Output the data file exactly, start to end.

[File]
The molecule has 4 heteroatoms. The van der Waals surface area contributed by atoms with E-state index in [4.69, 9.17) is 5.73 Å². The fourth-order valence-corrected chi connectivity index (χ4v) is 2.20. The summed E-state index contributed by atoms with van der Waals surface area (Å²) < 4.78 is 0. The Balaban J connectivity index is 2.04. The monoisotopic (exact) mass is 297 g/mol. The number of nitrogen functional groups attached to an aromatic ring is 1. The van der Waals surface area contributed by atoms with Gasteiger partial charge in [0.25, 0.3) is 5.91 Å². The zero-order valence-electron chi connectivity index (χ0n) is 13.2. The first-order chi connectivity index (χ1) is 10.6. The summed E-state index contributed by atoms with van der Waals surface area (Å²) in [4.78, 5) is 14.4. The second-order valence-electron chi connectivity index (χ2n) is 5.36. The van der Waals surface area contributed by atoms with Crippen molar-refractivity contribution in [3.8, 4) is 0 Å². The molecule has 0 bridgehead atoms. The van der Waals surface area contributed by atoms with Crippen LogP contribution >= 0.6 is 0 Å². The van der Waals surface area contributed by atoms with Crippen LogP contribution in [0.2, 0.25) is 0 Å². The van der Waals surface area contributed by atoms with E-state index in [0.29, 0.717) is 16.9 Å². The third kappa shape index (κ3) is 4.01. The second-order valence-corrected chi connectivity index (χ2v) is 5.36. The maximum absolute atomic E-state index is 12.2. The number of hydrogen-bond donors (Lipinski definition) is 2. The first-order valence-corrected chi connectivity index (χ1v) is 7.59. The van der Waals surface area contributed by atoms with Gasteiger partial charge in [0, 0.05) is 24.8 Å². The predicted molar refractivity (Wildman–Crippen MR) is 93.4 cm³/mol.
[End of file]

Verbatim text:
The molecule has 4 heteroatoms. The van der Waals surface area contributed by atoms with E-state index in [4.69, 9.17) is 5.73 Å². The fourth-order valence-corrected chi connectivity index (χ4v) is 2.20. The summed E-state index contributed by atoms with van der Waals surface area (Å²) < 4.78 is 0. The Balaban J connectivity index is 2.04. The monoisotopic (exact) mass is 297 g/mol. The number of nitrogen functional groups attached to an aromatic ring is 1. The van der Waals surface area contributed by atoms with Gasteiger partial charge in [0.25, 0.3) is 5.91 Å². The zero-order valence-electron chi connectivity index (χ0n) is 13.2. The first-order chi connectivity index (χ1) is 10.6. The summed E-state index contributed by atoms with van der Waals surface area (Å²) in [4.78, 5) is 14.4. The second-order valence-electron chi connectivity index (χ2n) is 5.36. The van der Waals surface area contributed by atoms with Crippen molar-refractivity contribution in [3.8, 4) is 0 Å². The molecule has 0 bridgehead atoms. The van der Waals surface area contributed by atoms with Crippen LogP contribution >= 0.6 is 0 Å². The van der Waals surface area contributed by atoms with Crippen LogP contribution in [0.2, 0.25) is 0 Å². The van der Waals surface area contributed by atoms with E-state index in [0.29, 0.717) is 16.9 Å². The third kappa shape index (κ3) is 4.01. The second-order valence-corrected chi connectivity index (χ2v) is 5.36. The maximum absolute atomic E-state index is 12.2. The number of hydrogen-bond donors (Lipinski definition) is 2. The first-order valence-corrected chi connectivity index (χ1v) is 7.59. The van der Waals surface area contributed by atoms with Gasteiger partial charge in [0, 0.05) is 24.8 Å². The predicted molar refractivity (Wildman–Crippen MR) is 93.4 cm³/mol.